‘Water’ the essence of life or it is better to say water is life. No creature including human beings, animals, plants or insects can live without water. Water is one of the precious gifts by the nature of mankind and we must adore and save it for our future generation. It is more than just essential to quench thirst or protect health; water is vital for creating jobs and supporting economic, social, and human development. After oxygen, water is perhaps the most important substance in our body. According to the availability of the water on earth we can understand the importance of water in our lives.
World Water Day, celebrated on 22 March each year, is an international observance and an opportunity to learn more about water-related issues, be inspired to tell others and act to make a difference. Each year, UN-Water — the entity that coordinates the UN’s work on water and sanitation — sets a theme for World Water Day corresponding to a current or future challenge. This year it is the 25th world water day. The theme for World Water Day 2018 is ‘Nature for Water’ – which aims at exploring nature-based solutions to the water challenges we face in the 21st century.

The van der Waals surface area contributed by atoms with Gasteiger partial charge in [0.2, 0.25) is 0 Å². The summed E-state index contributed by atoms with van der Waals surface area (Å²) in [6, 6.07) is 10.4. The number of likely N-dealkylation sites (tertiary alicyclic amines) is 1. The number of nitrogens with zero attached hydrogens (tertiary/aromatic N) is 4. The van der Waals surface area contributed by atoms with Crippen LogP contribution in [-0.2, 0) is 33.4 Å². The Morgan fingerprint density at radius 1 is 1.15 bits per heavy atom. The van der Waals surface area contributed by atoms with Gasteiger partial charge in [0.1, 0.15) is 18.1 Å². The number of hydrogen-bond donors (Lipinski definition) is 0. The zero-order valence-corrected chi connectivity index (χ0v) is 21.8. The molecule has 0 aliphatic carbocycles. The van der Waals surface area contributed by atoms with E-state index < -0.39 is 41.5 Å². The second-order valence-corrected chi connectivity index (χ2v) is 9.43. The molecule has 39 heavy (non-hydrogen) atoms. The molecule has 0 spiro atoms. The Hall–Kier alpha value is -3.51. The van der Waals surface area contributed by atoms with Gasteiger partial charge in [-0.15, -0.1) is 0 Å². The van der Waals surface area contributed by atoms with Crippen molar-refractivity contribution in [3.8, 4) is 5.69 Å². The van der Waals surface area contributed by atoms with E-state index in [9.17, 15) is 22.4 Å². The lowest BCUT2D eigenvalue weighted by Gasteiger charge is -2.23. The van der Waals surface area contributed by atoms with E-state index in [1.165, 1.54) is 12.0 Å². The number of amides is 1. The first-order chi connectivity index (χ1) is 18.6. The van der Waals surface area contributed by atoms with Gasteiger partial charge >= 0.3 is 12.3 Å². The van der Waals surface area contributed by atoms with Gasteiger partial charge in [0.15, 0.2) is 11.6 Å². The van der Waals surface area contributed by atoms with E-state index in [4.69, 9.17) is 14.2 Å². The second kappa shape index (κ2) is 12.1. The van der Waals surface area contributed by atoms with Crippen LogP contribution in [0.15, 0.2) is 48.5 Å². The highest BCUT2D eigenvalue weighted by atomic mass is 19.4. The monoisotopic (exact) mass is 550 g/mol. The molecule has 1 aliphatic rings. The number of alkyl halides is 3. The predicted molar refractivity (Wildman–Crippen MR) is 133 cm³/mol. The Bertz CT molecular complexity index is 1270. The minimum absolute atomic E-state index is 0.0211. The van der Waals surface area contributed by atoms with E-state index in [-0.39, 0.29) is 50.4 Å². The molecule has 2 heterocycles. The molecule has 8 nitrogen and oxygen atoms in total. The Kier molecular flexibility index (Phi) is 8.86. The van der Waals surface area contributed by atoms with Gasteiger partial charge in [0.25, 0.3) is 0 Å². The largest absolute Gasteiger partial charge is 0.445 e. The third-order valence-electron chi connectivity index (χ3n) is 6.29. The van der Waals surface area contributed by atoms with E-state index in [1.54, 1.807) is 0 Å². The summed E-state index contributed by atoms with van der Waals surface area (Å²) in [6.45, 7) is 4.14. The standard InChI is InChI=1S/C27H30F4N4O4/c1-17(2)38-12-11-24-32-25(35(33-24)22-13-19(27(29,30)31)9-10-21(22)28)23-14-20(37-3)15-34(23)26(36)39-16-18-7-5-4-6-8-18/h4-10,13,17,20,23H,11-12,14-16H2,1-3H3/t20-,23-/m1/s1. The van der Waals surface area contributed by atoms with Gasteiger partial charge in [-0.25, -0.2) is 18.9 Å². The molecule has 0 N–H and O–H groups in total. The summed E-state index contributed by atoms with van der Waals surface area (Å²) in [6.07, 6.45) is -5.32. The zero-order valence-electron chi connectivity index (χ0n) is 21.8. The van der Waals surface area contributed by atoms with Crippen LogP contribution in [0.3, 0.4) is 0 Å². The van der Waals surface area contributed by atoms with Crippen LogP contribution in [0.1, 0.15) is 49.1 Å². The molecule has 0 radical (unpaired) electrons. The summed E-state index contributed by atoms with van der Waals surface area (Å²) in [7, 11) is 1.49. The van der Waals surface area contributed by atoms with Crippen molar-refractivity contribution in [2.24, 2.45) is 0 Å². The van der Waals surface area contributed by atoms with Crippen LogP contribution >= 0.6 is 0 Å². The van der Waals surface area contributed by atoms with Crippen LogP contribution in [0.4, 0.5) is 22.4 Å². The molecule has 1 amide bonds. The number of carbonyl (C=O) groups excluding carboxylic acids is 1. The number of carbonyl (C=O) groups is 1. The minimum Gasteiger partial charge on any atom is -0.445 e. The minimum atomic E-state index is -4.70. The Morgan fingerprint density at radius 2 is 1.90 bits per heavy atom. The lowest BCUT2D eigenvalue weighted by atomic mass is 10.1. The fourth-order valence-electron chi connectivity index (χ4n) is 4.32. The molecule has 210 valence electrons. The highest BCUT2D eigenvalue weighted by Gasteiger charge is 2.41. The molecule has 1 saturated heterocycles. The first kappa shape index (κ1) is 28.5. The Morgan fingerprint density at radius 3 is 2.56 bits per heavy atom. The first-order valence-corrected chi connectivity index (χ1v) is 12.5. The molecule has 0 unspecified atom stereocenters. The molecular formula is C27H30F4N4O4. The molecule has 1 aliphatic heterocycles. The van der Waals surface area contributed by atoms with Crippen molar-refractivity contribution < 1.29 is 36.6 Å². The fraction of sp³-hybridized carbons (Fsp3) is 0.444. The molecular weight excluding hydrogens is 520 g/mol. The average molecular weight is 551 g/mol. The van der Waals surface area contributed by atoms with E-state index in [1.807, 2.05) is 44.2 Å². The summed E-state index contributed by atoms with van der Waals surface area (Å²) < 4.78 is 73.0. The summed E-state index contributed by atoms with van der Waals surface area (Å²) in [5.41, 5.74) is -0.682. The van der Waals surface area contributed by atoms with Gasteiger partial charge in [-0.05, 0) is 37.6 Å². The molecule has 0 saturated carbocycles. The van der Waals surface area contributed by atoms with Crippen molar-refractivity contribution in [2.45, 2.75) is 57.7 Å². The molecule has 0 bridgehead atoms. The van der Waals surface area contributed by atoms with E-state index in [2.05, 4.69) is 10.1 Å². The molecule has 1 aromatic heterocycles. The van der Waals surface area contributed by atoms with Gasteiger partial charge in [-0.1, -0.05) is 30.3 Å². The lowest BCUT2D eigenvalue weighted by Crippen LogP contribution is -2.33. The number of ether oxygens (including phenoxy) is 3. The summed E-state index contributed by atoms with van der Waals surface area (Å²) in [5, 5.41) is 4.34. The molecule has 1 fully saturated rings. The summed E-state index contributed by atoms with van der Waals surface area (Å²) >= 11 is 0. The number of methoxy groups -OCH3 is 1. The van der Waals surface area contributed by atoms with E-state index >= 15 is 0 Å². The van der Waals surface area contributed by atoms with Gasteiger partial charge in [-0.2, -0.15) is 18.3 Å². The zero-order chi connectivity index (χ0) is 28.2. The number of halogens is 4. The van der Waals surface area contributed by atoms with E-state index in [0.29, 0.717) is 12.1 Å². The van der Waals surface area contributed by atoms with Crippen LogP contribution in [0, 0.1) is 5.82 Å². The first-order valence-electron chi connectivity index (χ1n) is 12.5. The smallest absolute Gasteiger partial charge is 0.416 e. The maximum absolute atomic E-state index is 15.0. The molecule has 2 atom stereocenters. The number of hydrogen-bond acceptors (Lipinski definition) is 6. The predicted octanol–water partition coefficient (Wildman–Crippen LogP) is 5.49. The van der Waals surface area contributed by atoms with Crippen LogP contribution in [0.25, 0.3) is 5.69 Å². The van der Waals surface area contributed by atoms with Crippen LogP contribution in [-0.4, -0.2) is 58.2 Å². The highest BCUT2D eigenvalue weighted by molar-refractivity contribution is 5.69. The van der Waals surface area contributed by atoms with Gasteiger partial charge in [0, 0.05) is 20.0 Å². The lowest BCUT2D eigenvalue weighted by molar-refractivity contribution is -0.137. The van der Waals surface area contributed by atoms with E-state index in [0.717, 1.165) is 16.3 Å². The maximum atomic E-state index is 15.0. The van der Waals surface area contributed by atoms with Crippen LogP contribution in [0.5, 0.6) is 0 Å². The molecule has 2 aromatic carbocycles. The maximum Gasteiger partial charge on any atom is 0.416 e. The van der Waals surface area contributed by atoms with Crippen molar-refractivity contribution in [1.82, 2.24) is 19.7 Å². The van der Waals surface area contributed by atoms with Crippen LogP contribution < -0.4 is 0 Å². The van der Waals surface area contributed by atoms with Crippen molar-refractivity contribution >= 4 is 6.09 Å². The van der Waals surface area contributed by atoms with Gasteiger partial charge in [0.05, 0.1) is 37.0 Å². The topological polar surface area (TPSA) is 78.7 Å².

International World Water Day is held annually as a means of focusing attention on the importance of freshwater and advocating for the sustainable management of freshwater resources. An international day to celebrate freshwater was recommended at the 1992 United Nations Conference on Environment and Development (UNCED) in Rio de Janeiro. The United Nations General Assembly responded by designating 22 March 1993 as the first World Water Day.
Damaged ecosystems affect the quantity and quality of water available for human consumption. This is posing an adverse effect on the life of humans. Nearly, 2.1 billion people live without safe drinking water at home; affecting their health, education and livelihoods. Drinking impure water is the biggest cause for declining health in the world. 1.8 billion people use a source of drinking water contaminated with faeces, putting them at risk of contracting various water-borne diseases like cholera, dysentery, typhoid and polio. Unsafe water, poor sanitation and hygiene cause around 842,000 deaths each year. This issue requires great focus as to how we can cope with the situation of handling impure water.
The focus on this day is on as to how we can reduce floods, droughts and water pollution by using the solutions we already find in nature. In many places, our environment is damaged, leaving us with polluted water or no water at all. Nature is green infrastructure. A system supplying us with the water we need to survive and thrive. Healthy forests and fields prevent soil and chemicals being washed into rivers. Lakes, wetlands and floodplains store, purify and control water. This World Water Day, explore nature-based solutions to our water challenges.